A Minneapolis woman says her 2-year-old son was traumatized by a man accused of slapping the boy and calling him a racial slur during an Atlanta-bound flight.
The man's employer says he has been suspended from his job.
The boy's mother, Jessica Bennett, said on Saturday that her son has become "apprehensive to strangers" since the Feb. 8 flight from Minneapolis.
Joe Rickey Hundley, 60, of Hayden, Idaho, has been charged with simple assault. His attorney said he will plead not guilty.
Bennett, 33, told authorities her son was crying as the Delta Air Lines flight prepared for landing. Hundley was sitting next to her and slapped the boy in his face, causing a scratch under his right eye, she said.
Hundley "told her to shut that [n-word] baby up," FBI special agent Daron Cheney said in a sworn statement. "Ms. Bennett received assistance from several people on the plane."
Bennett said her son began crying louder after he was hit.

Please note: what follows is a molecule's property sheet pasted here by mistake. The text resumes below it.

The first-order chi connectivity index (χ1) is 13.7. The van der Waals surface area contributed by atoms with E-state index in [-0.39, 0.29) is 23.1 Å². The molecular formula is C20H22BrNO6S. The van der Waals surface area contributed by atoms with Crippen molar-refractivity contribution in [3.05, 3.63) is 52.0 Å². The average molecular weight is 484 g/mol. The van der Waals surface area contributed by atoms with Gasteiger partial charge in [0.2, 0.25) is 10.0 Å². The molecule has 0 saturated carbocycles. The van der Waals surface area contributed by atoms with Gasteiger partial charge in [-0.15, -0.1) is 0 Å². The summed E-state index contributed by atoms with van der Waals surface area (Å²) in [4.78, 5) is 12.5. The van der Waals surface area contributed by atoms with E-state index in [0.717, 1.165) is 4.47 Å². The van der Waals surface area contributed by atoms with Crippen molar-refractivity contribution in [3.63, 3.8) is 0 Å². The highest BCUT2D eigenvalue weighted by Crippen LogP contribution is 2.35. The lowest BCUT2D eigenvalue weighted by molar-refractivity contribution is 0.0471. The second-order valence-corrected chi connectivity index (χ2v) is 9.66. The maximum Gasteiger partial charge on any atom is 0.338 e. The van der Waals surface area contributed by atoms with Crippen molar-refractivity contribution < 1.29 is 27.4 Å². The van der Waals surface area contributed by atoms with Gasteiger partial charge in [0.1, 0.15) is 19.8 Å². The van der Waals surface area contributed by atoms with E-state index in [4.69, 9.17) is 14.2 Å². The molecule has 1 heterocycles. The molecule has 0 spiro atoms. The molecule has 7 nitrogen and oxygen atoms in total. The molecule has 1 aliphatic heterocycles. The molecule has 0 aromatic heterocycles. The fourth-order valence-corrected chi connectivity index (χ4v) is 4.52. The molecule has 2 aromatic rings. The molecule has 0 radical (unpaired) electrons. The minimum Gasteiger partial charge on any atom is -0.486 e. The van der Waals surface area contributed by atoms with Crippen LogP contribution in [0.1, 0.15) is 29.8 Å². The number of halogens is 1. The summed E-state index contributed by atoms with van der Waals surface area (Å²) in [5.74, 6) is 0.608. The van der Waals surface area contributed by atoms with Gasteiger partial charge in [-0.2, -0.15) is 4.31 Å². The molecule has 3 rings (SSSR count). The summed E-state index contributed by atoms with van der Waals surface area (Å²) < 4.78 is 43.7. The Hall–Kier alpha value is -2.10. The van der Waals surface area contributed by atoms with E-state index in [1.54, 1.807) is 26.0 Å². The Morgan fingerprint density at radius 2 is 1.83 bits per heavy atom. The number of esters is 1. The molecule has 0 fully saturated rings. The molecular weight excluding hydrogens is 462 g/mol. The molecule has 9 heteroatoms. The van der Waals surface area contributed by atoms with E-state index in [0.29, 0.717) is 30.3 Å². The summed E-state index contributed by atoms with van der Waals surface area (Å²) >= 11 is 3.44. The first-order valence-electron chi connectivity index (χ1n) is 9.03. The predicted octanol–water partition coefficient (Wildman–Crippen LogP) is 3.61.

"Hundley's comments were racist and hateful," Bennett told KARE-TV. "The family has numerous questions about how a passenger could get so violently out of control as to assault a toddler."
Al Haase, president and CEO of AGC Aerospace and Defense, wrote on the Oklahoma-based company's website that it had suspended Hundley, president of Unitech Composites and Structures of Hayden, Idaho, a division of AGC.
In his statement, Haase said, "We understand that authorities are investigating the recent behavior of one of our business unit executives while on personal travel. The allegations are disturbing and are contradictory to our values. We are taking this matter seriously. In accordance with our company's personal conduct policy, we have suspended the employee pending investigation."
According to the FBI affidavit filed on Tuesday in U.S. District Court in Georgia, Bennett said that her son started to cry because of the change in cabin pressure and that she tried to get him to stop but that he kept crying.
Georgia attorney Marcia Shein, who is representing Hundley, said on Friday that he is pleading not guilty to the charge.
"Hopefully, this situation can be resolved," she said. "Both people are probably very nice. No one should rush to judgment."
Star Tribune staff writer Nicole Norfleet and the Associated Press contributed to this report.